Once upon a time I didn't love myself.
I didn't want to leave the house.
I didn't want to socialize.
I didn't want to eat.
I didn't want to exist.
All of that invisible pain felt unbearable. Wouldn't it just be easier to disappear? No one would even notice, right?
With an invisible illness it can feel hard to accept the fact that something is not quite right because, well, you look fine. If you can't see it, why believe it?
But then all that was invisible came to the surface and I wanted to hide away even more because all of my feelings and thoughts still did not feel justified - as if our feelings ever need to be justified.
This is still my reality some days, but I no longer live in a world devoid of hope. Why? Because I started to talk about my problems and little by little, I felt a bit more comfortable in my own skin. First in therapy rooms and then openly with close friends and family.
Now, I know that I am so much more than a mental illness and my hope is that all my students will know the same of themselves.
That being said, usually I just let my paintings speak for me. I like to hide behind my canvases because I, at times, fear being truly seen. When you spend so many years hiding and trying to disappear, coming to terms with being visible is not as easy as clicking your heels together. No matter how much time passes, this will never be a simple conversation, but it is an important one to have. My main concerns now rest in a lingering fear that someone will misinterpret my experiences as a weakness and view it as something that might resurface at any time and derail my productivity.
For six years of my life, I lived under these three umbrella terms synonymous with mental illness: Anxiety, Depression, Anorexia.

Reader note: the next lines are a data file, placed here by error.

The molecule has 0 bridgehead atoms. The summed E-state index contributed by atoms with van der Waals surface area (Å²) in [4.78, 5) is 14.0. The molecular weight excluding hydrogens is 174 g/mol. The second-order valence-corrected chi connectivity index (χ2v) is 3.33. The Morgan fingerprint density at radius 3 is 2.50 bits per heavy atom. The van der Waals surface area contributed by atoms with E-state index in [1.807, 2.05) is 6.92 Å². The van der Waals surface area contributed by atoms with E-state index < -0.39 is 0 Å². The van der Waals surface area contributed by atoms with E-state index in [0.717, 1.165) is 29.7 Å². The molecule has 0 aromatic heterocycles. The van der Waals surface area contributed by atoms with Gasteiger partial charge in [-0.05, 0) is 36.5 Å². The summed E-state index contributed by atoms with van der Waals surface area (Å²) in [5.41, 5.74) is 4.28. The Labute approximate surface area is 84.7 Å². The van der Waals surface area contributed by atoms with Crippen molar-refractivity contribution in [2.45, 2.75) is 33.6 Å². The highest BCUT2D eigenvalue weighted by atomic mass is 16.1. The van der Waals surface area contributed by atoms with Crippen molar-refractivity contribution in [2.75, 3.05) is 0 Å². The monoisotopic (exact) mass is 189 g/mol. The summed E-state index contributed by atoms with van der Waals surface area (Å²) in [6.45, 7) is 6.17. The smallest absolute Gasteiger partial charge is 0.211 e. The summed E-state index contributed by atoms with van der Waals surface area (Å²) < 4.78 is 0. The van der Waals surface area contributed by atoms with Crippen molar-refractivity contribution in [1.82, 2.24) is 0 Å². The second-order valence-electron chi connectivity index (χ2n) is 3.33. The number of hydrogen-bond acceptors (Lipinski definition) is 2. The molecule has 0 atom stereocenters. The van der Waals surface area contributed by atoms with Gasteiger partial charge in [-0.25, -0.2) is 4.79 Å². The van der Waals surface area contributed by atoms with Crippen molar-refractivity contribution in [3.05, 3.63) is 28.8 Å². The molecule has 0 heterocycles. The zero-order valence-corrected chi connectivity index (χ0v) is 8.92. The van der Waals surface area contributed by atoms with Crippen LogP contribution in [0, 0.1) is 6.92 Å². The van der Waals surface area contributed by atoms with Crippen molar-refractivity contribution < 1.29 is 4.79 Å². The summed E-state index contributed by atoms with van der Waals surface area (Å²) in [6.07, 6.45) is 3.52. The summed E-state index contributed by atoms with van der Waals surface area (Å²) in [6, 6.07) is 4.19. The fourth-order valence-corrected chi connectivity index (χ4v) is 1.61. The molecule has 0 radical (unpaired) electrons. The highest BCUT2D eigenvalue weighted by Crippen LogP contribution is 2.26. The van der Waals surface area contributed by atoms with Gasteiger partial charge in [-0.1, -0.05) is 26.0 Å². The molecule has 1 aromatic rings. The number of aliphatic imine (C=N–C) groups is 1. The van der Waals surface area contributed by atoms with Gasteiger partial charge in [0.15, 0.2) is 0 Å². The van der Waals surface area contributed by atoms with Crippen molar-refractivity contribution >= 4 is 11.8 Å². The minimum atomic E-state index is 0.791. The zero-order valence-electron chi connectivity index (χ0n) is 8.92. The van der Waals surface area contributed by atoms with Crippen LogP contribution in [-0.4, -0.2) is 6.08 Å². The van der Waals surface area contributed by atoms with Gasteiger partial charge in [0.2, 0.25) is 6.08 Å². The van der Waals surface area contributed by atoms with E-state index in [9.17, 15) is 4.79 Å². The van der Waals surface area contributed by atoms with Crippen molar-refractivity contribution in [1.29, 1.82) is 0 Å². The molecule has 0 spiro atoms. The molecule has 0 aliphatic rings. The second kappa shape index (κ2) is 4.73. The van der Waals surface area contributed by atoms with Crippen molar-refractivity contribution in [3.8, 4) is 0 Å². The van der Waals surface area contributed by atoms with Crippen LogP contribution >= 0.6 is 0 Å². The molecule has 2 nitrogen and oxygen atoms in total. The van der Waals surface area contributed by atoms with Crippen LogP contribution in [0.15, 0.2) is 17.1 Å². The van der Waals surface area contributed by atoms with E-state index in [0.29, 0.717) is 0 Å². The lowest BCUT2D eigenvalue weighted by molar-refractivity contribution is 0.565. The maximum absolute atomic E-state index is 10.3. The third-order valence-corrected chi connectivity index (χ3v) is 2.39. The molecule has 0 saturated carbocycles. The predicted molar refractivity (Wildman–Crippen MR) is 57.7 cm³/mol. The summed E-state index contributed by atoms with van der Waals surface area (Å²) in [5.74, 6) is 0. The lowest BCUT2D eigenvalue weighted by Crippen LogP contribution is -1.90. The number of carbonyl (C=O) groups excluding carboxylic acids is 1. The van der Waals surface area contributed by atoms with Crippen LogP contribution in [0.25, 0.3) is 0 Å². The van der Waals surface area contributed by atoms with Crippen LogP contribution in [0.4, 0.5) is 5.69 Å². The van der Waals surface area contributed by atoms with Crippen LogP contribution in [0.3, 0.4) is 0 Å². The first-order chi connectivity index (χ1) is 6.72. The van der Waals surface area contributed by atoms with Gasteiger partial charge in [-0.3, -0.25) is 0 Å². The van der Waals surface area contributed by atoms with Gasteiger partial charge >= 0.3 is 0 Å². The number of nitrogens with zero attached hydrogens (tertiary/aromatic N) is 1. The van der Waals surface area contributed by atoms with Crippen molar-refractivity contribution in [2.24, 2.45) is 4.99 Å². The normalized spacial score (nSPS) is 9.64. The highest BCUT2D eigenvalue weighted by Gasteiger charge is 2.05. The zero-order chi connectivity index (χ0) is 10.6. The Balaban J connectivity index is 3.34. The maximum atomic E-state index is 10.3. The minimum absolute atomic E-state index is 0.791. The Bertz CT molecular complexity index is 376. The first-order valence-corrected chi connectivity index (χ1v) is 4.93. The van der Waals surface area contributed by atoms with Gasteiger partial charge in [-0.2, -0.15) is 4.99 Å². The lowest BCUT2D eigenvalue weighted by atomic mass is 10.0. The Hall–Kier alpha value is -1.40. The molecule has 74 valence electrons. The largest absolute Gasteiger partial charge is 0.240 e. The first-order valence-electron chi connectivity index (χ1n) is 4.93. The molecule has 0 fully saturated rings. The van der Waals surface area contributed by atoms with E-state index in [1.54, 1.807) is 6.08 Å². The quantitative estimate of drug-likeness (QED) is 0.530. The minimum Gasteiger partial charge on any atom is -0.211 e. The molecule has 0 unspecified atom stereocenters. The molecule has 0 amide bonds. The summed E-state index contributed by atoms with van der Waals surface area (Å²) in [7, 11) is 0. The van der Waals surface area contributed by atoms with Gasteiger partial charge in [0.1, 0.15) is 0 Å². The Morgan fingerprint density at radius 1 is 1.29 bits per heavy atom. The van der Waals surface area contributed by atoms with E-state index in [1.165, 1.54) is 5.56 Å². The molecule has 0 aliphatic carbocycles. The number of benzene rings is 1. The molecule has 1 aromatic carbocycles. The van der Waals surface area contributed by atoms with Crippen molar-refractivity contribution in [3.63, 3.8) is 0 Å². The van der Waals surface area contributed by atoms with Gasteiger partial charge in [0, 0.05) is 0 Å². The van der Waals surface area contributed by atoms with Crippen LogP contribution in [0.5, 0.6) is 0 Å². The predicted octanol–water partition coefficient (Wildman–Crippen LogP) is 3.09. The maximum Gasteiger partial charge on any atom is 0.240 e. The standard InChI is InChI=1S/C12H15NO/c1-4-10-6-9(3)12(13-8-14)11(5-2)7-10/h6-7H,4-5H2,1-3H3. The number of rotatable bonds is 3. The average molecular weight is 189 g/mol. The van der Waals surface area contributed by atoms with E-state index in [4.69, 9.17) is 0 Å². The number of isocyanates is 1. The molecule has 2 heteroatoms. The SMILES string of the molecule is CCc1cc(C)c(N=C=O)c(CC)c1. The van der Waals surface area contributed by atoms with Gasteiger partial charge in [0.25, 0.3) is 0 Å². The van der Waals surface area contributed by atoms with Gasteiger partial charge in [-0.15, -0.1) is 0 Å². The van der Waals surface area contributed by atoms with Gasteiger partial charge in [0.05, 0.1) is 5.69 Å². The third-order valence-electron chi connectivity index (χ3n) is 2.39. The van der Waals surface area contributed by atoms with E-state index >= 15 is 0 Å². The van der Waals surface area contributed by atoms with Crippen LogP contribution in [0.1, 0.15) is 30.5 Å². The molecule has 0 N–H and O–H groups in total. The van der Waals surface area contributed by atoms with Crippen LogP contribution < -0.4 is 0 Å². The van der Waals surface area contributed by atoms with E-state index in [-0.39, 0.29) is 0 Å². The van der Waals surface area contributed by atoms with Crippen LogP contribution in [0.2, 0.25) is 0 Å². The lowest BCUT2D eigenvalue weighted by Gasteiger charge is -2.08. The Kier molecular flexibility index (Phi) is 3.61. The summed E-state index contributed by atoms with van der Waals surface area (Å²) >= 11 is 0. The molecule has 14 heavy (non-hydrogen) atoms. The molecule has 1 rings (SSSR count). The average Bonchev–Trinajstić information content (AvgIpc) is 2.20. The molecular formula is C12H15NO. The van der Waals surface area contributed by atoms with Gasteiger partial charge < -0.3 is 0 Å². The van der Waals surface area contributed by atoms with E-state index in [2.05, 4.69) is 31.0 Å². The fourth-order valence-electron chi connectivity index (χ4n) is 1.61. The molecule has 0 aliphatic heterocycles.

I let these words define who I was for so long. They sat on my shoulders, like vultures, feasting on my broken self and making me smaller.
Today, I proudly accept these terms as a part of my identity, but not all of it.
I know that I am no longer strictly defined by these words. Words only have the power you lend to them, so give with caution.
So how do we keep the conversation going? How can we relieve the stigma?
I paint and I write. I talk and I fight for what I believe in - I hope you do too.
This is how I remember all of those yesterday’s:
The control I believed I had once
Filled me to the brim,
More, more, more of
Less, less, less,
That’s what it took to win.
Until my tiny vessel overflowed with emptiness
And purging felt like a sin.
The lack of control over my perceived power
Dictated my every move.
It took all of my energy not to give in
or even worse, to lose.
I was restricted, my mind was wrought,
Until the only food that was left was thought.
Anxiety set in.
Endless hospital visits.
Too much sleep.
Not enough sleep.
The life I was living became a losing game.
And it never truly goes away.
We discuss and we eat,
But brittle bones are forever,
And they hurt when they rub against bed sheets.
Weakened organs are unpredictable
And dry, thinned hair is inevitable,
And self love seems impossible,
And socializing seems pointless,
And carbs feel reckless,
We cling to it.
Purpose, we need it.
Love, we thrive on it.
These abstract concepts become our medicine.
Goals beyond the scale.
A reason to step off of our lonely island
And swim against the current to shore.
You are worth the love you don't think you deserve and the support you don't think you have.
I believe you.
Let's heal together.